7:48 AM Sep 30, 1994


Geneva 30 Sep (TWN) -- The papers of the Cartagena Conference of the G-24 on international monetary and financial issues, and the summary of suggestions and proposals there have called for a range of reforms of economic substance in the approaches of the IMF and the World Bank -- on their lending, conditionality, liquidity, capital market controls and commodity and trade policies.

The summary of the proposals and suggestions have been made in a personal capacity by Gerald Helleiner, the Research Coordinator of the UNCTAD-G24 Trust Fund projects.

In terms of issues of economic policy of substance, the Helleiner summary deals with:

* issues of need for global liquidity and new allocation of SDRs;

* establishment of a low conditionality IMF facility to enable countries to ride through short-run and temporary capital flows created by crises in financial markets (such a facility though would need large resources and may involve opportunity costs),

* the IMF augmenting its role of surveillance, in view of their new role, over the global private financial markets and interacting more with their participants than with governments;

* the problems of volatility of private capital flows and work by IFIs towards a new global regime in this -- since orderly foreign exchange markets and sustainable trade policy regimes require rules in this area which are as important as trade rules; and

* the need for IMF and World Bank devote research to market imperfections and failures in this area including prospects of 'bubbles' and 'runs' in financial markets and alternative means of reducing their negative effects; consideration of circumstances where capital controls may be appropriate, prospects for new swap arrangements among central banks;

* the debt overhand problems of some 60 developing countries and the problem of arrears to the IFIs and then growing problem of IMF/Bank debt overhand in many low-income developing countries;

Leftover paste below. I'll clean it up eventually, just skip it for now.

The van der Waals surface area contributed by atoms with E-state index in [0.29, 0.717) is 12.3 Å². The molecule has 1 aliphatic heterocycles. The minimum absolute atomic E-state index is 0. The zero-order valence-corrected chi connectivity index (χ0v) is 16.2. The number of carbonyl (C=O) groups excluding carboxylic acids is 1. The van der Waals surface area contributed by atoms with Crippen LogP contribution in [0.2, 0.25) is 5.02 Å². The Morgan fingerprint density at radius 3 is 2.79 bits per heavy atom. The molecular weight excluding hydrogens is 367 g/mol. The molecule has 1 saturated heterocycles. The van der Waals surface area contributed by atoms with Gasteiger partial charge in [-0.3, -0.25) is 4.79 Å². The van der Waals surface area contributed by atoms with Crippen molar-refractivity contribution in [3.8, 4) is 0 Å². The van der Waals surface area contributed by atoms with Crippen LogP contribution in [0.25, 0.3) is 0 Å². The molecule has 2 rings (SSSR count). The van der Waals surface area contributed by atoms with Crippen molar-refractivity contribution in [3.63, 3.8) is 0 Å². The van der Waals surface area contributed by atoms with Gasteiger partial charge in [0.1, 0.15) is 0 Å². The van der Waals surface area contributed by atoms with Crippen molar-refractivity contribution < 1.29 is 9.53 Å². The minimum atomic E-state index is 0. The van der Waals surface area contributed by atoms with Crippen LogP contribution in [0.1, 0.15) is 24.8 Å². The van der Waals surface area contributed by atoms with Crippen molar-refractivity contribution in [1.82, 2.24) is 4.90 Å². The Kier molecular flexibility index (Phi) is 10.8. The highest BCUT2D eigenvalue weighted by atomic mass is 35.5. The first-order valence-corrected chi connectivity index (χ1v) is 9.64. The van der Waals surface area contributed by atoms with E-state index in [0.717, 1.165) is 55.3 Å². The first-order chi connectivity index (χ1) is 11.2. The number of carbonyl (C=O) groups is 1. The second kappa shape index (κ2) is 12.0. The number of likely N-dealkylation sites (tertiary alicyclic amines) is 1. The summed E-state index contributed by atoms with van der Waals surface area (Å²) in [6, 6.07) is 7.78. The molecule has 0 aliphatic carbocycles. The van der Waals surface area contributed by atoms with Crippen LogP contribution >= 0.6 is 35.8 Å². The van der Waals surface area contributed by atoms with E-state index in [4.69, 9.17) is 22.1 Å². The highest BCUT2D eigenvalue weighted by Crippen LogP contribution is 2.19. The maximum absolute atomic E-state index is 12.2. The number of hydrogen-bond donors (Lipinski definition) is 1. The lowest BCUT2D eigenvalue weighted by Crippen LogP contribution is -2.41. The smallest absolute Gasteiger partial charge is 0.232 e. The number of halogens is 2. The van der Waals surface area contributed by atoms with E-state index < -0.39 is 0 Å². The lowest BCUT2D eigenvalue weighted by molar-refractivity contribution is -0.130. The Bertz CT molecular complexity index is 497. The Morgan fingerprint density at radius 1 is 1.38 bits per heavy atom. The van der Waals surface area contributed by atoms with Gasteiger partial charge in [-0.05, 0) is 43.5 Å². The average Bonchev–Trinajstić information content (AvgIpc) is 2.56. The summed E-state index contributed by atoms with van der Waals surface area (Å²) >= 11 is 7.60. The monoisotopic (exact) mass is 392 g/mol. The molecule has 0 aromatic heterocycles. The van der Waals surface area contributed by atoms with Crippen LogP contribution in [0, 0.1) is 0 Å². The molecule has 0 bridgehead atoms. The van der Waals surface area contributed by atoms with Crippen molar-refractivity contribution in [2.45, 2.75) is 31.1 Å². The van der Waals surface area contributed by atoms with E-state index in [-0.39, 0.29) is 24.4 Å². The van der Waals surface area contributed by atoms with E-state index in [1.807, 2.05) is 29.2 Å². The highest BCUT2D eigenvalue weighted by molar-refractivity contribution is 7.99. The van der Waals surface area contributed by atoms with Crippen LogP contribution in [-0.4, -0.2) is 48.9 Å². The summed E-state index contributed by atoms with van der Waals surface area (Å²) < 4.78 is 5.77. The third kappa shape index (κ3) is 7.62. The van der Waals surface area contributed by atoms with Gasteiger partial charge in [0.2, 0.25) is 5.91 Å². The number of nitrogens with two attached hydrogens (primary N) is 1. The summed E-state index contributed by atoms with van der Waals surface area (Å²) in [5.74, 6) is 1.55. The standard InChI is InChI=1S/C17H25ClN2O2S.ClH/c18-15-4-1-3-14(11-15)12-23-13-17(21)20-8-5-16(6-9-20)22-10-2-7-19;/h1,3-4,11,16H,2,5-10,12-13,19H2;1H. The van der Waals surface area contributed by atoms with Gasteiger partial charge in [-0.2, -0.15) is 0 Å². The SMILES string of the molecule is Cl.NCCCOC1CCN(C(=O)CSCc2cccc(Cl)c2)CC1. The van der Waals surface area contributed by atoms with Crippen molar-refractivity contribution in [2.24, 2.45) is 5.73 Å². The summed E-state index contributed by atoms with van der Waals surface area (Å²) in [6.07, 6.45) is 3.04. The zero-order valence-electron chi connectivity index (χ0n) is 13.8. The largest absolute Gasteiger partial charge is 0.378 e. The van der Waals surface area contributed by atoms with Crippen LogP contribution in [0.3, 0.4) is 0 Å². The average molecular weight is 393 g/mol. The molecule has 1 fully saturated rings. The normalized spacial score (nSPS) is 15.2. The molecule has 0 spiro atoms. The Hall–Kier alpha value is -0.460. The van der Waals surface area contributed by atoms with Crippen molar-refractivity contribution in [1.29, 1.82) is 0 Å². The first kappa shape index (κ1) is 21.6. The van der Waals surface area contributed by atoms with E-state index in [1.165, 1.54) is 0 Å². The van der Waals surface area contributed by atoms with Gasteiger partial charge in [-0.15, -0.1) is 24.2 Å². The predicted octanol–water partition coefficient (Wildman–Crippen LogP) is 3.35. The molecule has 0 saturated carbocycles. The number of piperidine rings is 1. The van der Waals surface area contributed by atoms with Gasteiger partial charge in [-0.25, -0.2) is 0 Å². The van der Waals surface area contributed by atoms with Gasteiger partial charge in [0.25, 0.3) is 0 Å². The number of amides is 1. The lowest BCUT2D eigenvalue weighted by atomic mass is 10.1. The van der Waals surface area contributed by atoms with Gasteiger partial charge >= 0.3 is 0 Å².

* the issues relating to development finance, including the poor prospects of both public and private flows of longer-term finance to a large number of developing countries.

Also in this area are issues of global macroeconomic management -- coordinated macroeconomic management in the interest of all, and not just a few countries, with the IMF playing a great role in this area, with the issue of how this is to be achieved requiring more urgent and more serious study.

In the area of appropriate adjustment/development policy, the summary notes a significant convergence of views, with both orthodox and non-orthodox analysts and practitioners gaining some ground, but with significant remaining disagreements in the spheres of financial reform, trade policy and the efficacy of the "big bang" approach.

Since country-specific circumstances, economic and socio-political vary greatly, local 'ownership' of the policy is seen as critically important.

The IMF/Bank conditionality should be longer-term in its orientation, less rigid and more geared to results than to policy compliance. Also, conditions on politically-sensitive issues like human rights and income-distribution are inappropriate.

The summary adds: "Since trade matters will be handled in the WTO, and trade policy instruments are typically 'swamped' by exchange rate movements any way, trade policies may be inappropriate for Fund/Bank conditionality, and in any case there is need for thought to the prospect of emerging overlap in this sphere of international economic governance."

The Helleiner summary also underlines that there has been "improper neglect" of international commodity market problems and international policies for addressing them in the Fund and the Bank.

"In the light of their particular importance to low-income countries,, and fifty further years of experience since the important discussion of these issues in the runups to Bretton Woods (and Havana), a reconsideration of the Fund/Bank approaches in this sector are needed.